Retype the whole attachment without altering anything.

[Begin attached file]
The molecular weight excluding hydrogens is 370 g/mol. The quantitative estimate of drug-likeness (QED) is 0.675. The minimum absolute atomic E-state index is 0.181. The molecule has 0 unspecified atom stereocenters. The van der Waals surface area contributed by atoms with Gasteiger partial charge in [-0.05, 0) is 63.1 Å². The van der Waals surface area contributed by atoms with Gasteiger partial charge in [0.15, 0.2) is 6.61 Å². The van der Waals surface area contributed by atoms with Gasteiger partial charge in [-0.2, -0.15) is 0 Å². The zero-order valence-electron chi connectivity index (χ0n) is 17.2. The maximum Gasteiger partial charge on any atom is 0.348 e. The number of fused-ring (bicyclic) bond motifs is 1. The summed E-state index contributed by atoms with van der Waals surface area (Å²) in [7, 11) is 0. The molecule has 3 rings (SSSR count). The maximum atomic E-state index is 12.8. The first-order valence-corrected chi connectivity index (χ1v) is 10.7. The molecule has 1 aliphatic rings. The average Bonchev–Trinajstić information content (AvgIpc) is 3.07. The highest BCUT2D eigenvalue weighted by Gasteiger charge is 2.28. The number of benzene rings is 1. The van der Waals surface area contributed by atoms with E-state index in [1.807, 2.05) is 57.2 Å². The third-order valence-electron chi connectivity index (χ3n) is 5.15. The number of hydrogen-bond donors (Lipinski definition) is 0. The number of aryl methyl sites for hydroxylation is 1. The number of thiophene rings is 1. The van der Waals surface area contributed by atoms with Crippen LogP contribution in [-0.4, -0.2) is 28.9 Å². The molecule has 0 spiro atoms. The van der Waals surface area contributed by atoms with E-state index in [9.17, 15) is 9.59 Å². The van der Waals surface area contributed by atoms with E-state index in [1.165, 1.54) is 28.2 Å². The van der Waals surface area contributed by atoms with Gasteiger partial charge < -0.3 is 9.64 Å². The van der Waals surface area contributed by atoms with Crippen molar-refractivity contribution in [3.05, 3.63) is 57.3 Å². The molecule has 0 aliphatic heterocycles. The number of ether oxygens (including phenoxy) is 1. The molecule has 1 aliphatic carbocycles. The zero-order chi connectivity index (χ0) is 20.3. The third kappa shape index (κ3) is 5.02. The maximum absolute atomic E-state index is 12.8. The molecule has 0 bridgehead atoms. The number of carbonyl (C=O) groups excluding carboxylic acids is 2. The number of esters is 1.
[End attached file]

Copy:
The molecular weight excluding hydrogens is 370 g/mol. The quantitative estimate of drug-likeness (QED) is 0.675. The minimum absolute atomic E-state index is 0.181. The molecule has 0 unspecified atom stereocenters. The van der Waals surface area contributed by atoms with Gasteiger partial charge in [-0.05, 0) is 63.1 Å². The van der Waals surface area contributed by atoms with Gasteiger partial charge in [0.15, 0.2) is 6.61 Å². The van der Waals surface area contributed by atoms with Gasteiger partial charge in [-0.2, -0.15) is 0 Å². The zero-order valence-electron chi connectivity index (χ0n) is 17.2. The maximum Gasteiger partial charge on any atom is 0.348 e. The number of fused-ring (bicyclic) bond motifs is 1. The summed E-state index contributed by atoms with van der Waals surface area (Å²) in [7, 11) is 0. The molecule has 3 rings (SSSR count). The maximum atomic E-state index is 12.8. The first-order valence-corrected chi connectivity index (χ1v) is 10.7. The molecule has 1 aliphatic rings. The average Bonchev–Trinajstić information content (AvgIpc) is 3.07. The highest BCUT2D eigenvalue weighted by Gasteiger charge is 2.28. The number of benzene rings is 1. The van der Waals surface area contributed by atoms with E-state index in [1.807, 2.05) is 57.2 Å². The third-order valence-electron chi connectivity index (χ3n) is 5.15. The number of hydrogen-bond donors (Lipinski definition) is 0. The number of aryl methyl sites for hydroxylation is 1. The number of thiophene rings is 1. The van der Waals surface area contributed by atoms with Crippen LogP contribution in [-0.4, -0.2) is 28.9 Å². The molecule has 0 spiro atoms. The van der Waals surface area contributed by atoms with E-state index in [9.17, 15) is 9.59 Å². The van der Waals surface area contributed by atoms with E-state index in [1.165, 1.54) is 28.2 Å². The van der Waals surface area contributed by atoms with Gasteiger partial charge < -0.3 is 9.64 Å². The van der Waals surface area contributed by atoms with Crippen molar-refractivity contribution in [3.05, 3.63) is 57.3 Å². The molecule has 0 aliphatic heterocycles. The number of ether oxygens (including phenoxy) is 1. The molecule has 1 aliphatic carbocycles. The zero-order chi connectivity index (χ0) is 20.3. The third kappa shape index (κ3) is 5.02. The maximum absolute atomic E-state index is 12.8. The molecule has 0 bridgehead atoms. The number of carbonyl (C=O) groups excluding carboxylic acids is 2. The number of esters is 1.